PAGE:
- Tue Jun 04, 2019 11:28 am
rudy wrote:And you should have capacitors at the IR4426 from Vss and gnd. And get the IR4426 away from the ESP12. And the traces are to thin. I would turn U1 90 degrees and place it about where you have D1. Right side of the chip drives the mosfets, left side gets the signal from the ESP12.
As far as clamping protection. I see that you have nothing in series with them. What will be the series impedance ? Did you not understand my previous explanation about the inductor?
Ok I'll do these modifications but why is it too thin ? Is it related to current ? Because there should not be a lot of current.
For the inductor, it is only there to protect the system when the spark will occur many times per second or can it also be seen as a spike protection ?
I have to put it in serial before regulator's input ? So I should calculate it for what frequency ? Because as it should only make DC pass through, I don't know.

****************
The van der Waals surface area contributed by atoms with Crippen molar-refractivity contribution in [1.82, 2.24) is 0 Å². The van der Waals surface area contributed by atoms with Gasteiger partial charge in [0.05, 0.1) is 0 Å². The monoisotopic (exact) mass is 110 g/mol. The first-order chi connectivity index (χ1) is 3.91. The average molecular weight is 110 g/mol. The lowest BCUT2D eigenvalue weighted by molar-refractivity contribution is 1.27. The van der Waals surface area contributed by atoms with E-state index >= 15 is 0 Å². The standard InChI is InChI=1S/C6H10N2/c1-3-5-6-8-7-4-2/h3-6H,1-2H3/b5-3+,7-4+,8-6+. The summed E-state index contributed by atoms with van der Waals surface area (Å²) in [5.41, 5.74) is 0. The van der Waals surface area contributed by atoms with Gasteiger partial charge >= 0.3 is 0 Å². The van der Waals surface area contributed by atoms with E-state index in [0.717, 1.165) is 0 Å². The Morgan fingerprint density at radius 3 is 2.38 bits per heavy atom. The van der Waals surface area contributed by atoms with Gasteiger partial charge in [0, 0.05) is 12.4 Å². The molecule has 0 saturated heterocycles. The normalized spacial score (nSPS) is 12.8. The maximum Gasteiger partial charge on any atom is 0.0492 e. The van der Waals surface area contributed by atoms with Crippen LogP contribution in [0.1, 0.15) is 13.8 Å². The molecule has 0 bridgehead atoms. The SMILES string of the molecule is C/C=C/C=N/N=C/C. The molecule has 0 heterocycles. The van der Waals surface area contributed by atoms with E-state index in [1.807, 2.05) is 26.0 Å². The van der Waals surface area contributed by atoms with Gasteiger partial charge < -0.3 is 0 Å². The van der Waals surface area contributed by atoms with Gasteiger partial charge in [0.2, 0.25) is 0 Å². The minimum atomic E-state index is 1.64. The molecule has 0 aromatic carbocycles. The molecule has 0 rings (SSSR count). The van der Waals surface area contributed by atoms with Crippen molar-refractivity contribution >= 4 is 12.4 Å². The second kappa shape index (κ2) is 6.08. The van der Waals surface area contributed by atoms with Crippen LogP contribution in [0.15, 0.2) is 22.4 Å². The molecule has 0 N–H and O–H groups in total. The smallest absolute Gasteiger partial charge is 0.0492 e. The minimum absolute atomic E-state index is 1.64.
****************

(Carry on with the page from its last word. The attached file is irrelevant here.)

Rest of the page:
Pablo2048 wrote:Some more tips:
1. you are dealing with motorcycle power (aka Automotive) so take a look at properly designed Automotive power supplies for CPU - there need to be some huge filtration and protection first - your C1&D1&D2 combination is definitely not enough. You have to handle high frequency noise, voltage spikes, ... so there is probably need for some big/small capacity capacitors in parallel & some inductor in serial.
2. connector P7 (sensor) - what is this? What is the signal shape on this input? What are the voltage levels? It is connected directly to the ESP without any signal conditioning which is no-go in automotive tech.
P7 is connected to a Hall effect sensor which senses crankshaft position. It gets 3.3V and returns a 3.3V peak square wave. Cable is approx 1 meter long. Is it again a noise problem ? What should be added to be automotive compliant ?